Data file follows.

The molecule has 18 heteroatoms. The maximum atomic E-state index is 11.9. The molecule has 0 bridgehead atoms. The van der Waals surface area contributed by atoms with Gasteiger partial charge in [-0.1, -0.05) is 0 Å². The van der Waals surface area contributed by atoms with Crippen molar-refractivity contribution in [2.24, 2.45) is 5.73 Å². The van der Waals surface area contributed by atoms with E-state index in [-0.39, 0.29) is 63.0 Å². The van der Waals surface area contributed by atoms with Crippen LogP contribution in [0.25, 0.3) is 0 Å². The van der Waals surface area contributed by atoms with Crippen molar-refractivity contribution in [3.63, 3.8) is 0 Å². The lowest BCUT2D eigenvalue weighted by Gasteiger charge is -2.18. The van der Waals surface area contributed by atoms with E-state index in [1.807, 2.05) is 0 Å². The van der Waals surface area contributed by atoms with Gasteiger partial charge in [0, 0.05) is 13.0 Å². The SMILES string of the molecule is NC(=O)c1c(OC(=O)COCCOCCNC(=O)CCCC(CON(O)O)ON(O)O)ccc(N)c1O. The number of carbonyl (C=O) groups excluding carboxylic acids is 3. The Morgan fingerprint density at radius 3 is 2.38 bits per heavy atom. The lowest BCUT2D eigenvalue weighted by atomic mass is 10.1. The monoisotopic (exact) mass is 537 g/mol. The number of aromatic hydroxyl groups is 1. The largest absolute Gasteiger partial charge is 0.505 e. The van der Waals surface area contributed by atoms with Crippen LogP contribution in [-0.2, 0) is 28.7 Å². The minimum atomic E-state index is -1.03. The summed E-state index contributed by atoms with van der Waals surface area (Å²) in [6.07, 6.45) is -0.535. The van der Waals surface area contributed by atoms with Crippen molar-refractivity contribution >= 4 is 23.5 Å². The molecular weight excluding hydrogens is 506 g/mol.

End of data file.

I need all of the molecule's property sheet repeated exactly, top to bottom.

The molecule has 18 heteroatoms. The maximum atomic E-state index is 11.9. The molecule has 0 bridgehead atoms. The van der Waals surface area contributed by atoms with Gasteiger partial charge in [-0.1, -0.05) is 0 Å². The van der Waals surface area contributed by atoms with Crippen molar-refractivity contribution in [2.24, 2.45) is 5.73 Å². The van der Waals surface area contributed by atoms with E-state index in [-0.39, 0.29) is 63.0 Å². The van der Waals surface area contributed by atoms with Crippen LogP contribution in [0.25, 0.3) is 0 Å². The van der Waals surface area contributed by atoms with Crippen molar-refractivity contribution in [3.63, 3.8) is 0 Å². The lowest BCUT2D eigenvalue weighted by Gasteiger charge is -2.18. The van der Waals surface area contributed by atoms with E-state index in [1.807, 2.05) is 0 Å². The van der Waals surface area contributed by atoms with Gasteiger partial charge in [0, 0.05) is 13.0 Å². The SMILES string of the molecule is NC(=O)c1c(OC(=O)COCCOCCNC(=O)CCCC(CON(O)O)ON(O)O)ccc(N)c1O. The number of carbonyl (C=O) groups excluding carboxylic acids is 3. The Morgan fingerprint density at radius 3 is 2.38 bits per heavy atom. The lowest BCUT2D eigenvalue weighted by atomic mass is 10.1. The monoisotopic (exact) mass is 537 g/mol. The number of aromatic hydroxyl groups is 1. The largest absolute Gasteiger partial charge is 0.505 e. The van der Waals surface area contributed by atoms with Crippen LogP contribution in [-0.2, 0) is 28.7 Å². The minimum atomic E-state index is -1.03. The summed E-state index contributed by atoms with van der Waals surface area (Å²) in [6.07, 6.45) is -0.535. The van der Waals surface area contributed by atoms with Crippen molar-refractivity contribution >= 4 is 23.5 Å². The molecular weight excluding hydrogens is 506 g/mol.